Vern: We almost didn't make it down to the southern tip of Argentina. We didn't book a hostel for the night because our flight was scheduled for 5:15am, so we hung out at the hostel (where we had slept the previous night) into the early hours of the morning using the kitchen and the free internet. We definitely overstayed our welcome, but the lady running the place was on an 18-hour shift and too exhausted to kick us out.
As we were packing our bags, an Argentinian guest informed us that airports in Buenos Aires were in chaos and a few hundred flights were cancelled or delayed. Google Translate's version of a local news site confirmed this: the microphone with which the control tower speaks to the planes was seemingly broken.
We stuck to the plan and stubbornly progressed into the warm night. We found the right intersection for the airport bus, but when it finally arrived, it stopped briefly next to an unmarked street-lamp and then sped off before we could reach it and board. The bus only came half hourly, so we reluctantly hailed a taxi.
The airport was full of people sleeping all over the place and in hopeless queues in front of closed airline ticket counters. When the LAN Airlines check-in desk opened, after sending a few people in front of us away, we were lucky and the clerk checked us in without issue. The flight took off, albeit 45 minutes late, and we slept deeply for most of the 3 hour journey.
Freestyle Hostel in Ushaia is probably the most perfect hostel we've stayed in, with small 4-person dorms, clean bathrooms, a big kitchen and a full entertainment floor with a 360 degree view of the snow-capped mountains surrounding the town. The staff even honoured a 'free welcome beer' voucher in a two year-old dog-eared guidebook Andrea adopted from a Rio hostel's bookshelf.
We slept the whole day we arrived to catch up on the night's missed sleep and the next day woke up early, to get the first bus into the Tierra del Fuego ('land of fire') national park. We set off on the 'Coastal Walk' and did another trail later in the day, which we're not sure was named (or even an actual trail) because el mapa was crapa.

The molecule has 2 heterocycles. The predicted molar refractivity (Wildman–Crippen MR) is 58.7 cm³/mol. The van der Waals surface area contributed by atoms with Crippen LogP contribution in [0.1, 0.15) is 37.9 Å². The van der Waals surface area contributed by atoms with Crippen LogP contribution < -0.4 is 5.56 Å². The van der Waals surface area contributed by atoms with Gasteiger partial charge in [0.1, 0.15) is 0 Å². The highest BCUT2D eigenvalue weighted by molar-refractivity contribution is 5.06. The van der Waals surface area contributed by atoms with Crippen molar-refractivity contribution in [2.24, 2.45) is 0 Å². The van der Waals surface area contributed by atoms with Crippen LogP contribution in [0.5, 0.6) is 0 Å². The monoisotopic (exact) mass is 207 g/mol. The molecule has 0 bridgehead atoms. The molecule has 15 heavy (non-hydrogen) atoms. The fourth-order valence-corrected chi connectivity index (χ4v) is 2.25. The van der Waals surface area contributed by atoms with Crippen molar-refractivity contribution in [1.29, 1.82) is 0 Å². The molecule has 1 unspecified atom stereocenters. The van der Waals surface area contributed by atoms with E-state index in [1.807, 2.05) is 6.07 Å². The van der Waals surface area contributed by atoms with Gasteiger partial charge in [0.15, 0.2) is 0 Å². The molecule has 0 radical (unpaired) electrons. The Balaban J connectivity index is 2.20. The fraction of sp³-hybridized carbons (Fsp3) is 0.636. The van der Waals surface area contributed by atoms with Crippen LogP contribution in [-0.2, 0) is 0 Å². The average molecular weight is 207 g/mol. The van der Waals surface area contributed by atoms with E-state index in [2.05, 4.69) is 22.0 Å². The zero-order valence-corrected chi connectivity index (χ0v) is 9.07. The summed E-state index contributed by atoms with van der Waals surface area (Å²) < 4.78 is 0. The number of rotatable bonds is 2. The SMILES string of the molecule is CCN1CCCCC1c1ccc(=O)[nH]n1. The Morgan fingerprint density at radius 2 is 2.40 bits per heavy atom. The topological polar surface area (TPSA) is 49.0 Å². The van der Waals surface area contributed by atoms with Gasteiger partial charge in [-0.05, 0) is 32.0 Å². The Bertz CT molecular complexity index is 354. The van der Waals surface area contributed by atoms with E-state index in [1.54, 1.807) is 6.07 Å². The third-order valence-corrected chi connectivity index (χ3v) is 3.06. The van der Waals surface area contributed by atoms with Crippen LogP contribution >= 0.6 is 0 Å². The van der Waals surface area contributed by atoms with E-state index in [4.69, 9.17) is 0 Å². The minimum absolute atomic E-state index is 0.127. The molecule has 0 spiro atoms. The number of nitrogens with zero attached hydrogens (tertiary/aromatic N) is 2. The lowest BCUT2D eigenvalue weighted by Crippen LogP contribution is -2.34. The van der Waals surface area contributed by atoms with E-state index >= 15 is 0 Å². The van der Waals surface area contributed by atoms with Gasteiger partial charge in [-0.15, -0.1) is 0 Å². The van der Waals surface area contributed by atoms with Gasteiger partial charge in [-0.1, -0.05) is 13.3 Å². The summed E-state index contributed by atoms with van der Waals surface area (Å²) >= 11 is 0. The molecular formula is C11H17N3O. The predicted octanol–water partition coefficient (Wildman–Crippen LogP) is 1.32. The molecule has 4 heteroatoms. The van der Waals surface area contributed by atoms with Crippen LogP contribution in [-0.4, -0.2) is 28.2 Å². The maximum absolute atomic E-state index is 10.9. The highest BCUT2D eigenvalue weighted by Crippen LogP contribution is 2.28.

The trails were beautiful. The trees were turning (orange, rather than against us) and were reflected in the glassy lakes. As were the picturesque peaks surrounding the park and the condors soaring overhead. Other bird life included the cuaquene, the steam duck (which sounds like a Chinese dish) and the diving petrel (a new breed out of the Gulf of Mexico?) though with zero ornithology knowledge we may have just misidentified some rural pigeons.
We skimmed stones in the milky green Emerald Lagoon, probably ruining the reflections the amateur photographers were adjusting their giant zooms to capture, but in honesty our careers as rock-skimming Olympians were over before they started.
A tree had fallen over the trail and into a fork in another tree creating photo-worthy archway and Andrea climbed up onto the fallen log and edged across until she was directly above the trail. Round the corner came a guided tour party whose guide didn't miss a beat and pointed out the 'austral monkey' in the tree and the monkey grinned awkwardly as twenty nature-lovers walked underneath her, between her dangling hiking boots.
We reached the bottom of the park, the southern most tip of the southern most city in the world. 3 000km from Buenos Aires and almost 18 000km from Alaska (which seems a bit a low, and definitely not far enough away from Sarah Palin). At least that's what the sign said in the obligatory photo-with-the-sign. Chile was just across a field and Antarctica just a stones throw away. Well a stones throw on a day when one hasn't ruined ones shoulder in pebble-skimming practice sessions.